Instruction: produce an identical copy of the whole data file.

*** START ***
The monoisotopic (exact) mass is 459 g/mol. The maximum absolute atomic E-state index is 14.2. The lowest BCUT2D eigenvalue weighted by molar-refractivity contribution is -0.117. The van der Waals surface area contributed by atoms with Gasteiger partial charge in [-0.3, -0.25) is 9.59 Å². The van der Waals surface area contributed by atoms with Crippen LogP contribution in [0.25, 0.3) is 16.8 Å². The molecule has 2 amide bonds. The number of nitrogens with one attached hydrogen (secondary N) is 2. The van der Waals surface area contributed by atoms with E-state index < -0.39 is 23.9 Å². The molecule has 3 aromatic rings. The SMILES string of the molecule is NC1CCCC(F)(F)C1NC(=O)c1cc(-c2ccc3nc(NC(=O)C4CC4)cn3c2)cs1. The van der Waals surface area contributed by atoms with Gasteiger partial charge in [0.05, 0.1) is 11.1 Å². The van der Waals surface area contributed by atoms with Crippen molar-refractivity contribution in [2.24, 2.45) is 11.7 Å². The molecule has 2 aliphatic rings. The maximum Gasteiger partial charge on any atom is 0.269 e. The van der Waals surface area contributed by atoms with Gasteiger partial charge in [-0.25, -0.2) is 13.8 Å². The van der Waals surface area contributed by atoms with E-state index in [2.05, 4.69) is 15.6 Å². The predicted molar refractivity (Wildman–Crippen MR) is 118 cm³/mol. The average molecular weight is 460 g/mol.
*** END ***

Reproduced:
The monoisotopic (exact) mass is 459 g/mol. The maximum absolute atomic E-state index is 14.2. The lowest BCUT2D eigenvalue weighted by molar-refractivity contribution is -0.117. The van der Waals surface area contributed by atoms with Gasteiger partial charge in [-0.3, -0.25) is 9.59 Å². The van der Waals surface area contributed by atoms with Crippen LogP contribution in [0.25, 0.3) is 16.8 Å². The molecule has 2 amide bonds. The number of nitrogens with one attached hydrogen (secondary N) is 2. The van der Waals surface area contributed by atoms with E-state index < -0.39 is 23.9 Å². The molecule has 3 aromatic rings. The SMILES string of the molecule is NC1CCCC(F)(F)C1NC(=O)c1cc(-c2ccc3nc(NC(=O)C4CC4)cn3c2)cs1. The van der Waals surface area contributed by atoms with Gasteiger partial charge in [0.05, 0.1) is 11.1 Å². The van der Waals surface area contributed by atoms with Crippen molar-refractivity contribution in [2.24, 2.45) is 11.7 Å². The molecule has 2 aliphatic rings. The maximum Gasteiger partial charge on any atom is 0.269 e. The van der Waals surface area contributed by atoms with Gasteiger partial charge in [-0.25, -0.2) is 13.8 Å². The van der Waals surface area contributed by atoms with E-state index in [2.05, 4.69) is 15.6 Å². The predicted molar refractivity (Wildman–Crippen MR) is 118 cm³/mol. The average molecular weight is 460 g/mol.